I suppose you don't know very Spanish
If you like, give me a ten dollars bill green american, in the letter, because never I have not seen a ten dollars bill green american and I would like to have one of them. My address is:
Sr. Fidel Castro
Colegio de Dolores
Santiago de Cuba
My Bloody Valentine, The Concourse, San Francisco, 30.09.08
Everyone always jumps to the guitars, but let’s have a moment for My Bloody Valentine’s rhythm section. Used as I am to records where Kevin Shields assembled all the drum and bass parts himself and then buried them in the mix, I would never have expected such prowess. Granted that Shields is not only the man but the man behind the man; granted also that Bilinda Butcher has earned her place as America’s sweetheart and mine by strumming and crooning and looking at her shoes; it was Debbie Googe and Celtic warrior Colm Ó Cíosóig at the back of the stage who carried forward the flame of rock.
It turned out to be impossible that the show might sell out, because the Concourse is the huge sort of carpeted warehouse building where you might hold an office-supplies expo or the Republican National Convention. So they had the stage and audience and light show concentrated at one end of the building, with the rest left open for hipsters to mill around and drink their gin or Tsingtao (such is what I drank), and also with enough light for me to sit and read the Poe stories I’d brought while the opening act, fronted by a dude who used to be in Spacemen 3, went through its paces. This marks the second time (after seeing Spiritualized open for Radiohead long ago) I’ve had to deal with that band’s detritus, and it is not a trend I wish to encourage.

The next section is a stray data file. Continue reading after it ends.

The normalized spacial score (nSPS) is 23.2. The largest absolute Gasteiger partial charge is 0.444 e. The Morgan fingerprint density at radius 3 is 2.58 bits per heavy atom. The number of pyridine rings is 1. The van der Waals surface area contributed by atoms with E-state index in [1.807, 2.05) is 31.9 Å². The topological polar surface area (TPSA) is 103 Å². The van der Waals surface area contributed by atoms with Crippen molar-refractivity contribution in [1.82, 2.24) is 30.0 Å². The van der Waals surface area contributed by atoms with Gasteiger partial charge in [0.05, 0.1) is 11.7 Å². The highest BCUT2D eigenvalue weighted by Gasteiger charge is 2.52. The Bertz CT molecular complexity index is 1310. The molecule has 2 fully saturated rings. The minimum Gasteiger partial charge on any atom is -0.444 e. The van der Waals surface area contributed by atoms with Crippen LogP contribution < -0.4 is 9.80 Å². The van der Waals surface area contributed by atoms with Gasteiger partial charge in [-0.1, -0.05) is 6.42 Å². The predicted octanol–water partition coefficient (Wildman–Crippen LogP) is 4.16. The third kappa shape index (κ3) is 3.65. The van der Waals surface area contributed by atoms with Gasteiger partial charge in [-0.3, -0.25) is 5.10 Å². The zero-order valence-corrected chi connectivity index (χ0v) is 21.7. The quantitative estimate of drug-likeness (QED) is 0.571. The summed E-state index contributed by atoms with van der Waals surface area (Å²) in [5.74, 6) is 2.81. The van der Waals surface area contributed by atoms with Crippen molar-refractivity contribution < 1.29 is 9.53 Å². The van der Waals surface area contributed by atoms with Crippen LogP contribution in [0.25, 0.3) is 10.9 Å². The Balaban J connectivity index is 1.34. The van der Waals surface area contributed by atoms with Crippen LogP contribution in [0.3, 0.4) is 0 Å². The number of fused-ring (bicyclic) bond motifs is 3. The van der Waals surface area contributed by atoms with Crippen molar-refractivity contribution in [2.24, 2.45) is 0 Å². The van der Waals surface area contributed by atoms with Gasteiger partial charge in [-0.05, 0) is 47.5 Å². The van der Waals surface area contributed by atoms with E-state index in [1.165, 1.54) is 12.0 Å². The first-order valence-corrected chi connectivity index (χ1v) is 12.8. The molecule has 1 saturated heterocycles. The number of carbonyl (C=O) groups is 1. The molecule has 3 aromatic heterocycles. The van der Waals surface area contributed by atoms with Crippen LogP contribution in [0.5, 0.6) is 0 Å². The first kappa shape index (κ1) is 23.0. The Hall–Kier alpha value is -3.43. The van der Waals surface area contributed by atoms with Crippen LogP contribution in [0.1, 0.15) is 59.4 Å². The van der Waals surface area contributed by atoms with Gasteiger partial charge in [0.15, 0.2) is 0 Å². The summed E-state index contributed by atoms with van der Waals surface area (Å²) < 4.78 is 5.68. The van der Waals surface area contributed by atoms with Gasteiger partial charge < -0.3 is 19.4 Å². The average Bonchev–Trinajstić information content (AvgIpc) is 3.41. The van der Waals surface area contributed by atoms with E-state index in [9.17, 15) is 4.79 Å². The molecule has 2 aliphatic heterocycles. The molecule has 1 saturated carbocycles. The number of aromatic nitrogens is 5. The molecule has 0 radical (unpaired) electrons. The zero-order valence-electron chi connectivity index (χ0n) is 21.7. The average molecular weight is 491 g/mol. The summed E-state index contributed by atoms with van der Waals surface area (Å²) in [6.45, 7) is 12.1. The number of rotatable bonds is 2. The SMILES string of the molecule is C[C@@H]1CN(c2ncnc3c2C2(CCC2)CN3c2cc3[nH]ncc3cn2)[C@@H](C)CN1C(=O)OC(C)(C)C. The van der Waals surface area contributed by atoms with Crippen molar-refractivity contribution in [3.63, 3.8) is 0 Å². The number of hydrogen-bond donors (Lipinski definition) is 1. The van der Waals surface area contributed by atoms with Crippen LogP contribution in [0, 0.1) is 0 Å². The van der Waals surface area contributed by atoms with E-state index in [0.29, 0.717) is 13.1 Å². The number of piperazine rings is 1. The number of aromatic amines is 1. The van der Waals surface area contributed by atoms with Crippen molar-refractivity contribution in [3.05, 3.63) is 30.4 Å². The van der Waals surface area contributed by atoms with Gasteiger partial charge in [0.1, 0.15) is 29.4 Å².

But yes, the guitars. With my earplugs jammed in tight they were friendly and enveloping rather than punishing, rippling in and out of phase not wholly unlike Ligeti’s Lontano at the symphony last month, and worked pretty economically around the problem of not having twenty overdubs on hand. (I didn’t notice too many of the sampled leads that have grieved some folks; “Only Shallow,” “Come In Alone” and “Thorn” had plenty of live action with all the right pedals.) The pre-Loveless material, some of which was mastered pretty oddly on disc, probably benefited the most from the chance to open up and breatheI could have listened to “Cigarette in Your Bed” on loop all night. And the noise at the end? I like guitar noise, I liked this noise for what it was, but considering how long it went on I do wish they had incorporated some other kinds of noise. This was basically like standing in front of a jet engine for twenty minutes, and I kept waiting for it to start to warble and squeak. It could have warbled and squeaked! (I admit the nonplussed, disgusted expressions of the bouncers were worthwhile.)
In conclusion, because I am thirty and responsible I went home only slightly deaf in the right ear, and I want to rock like that when I am forty-five. Good evening.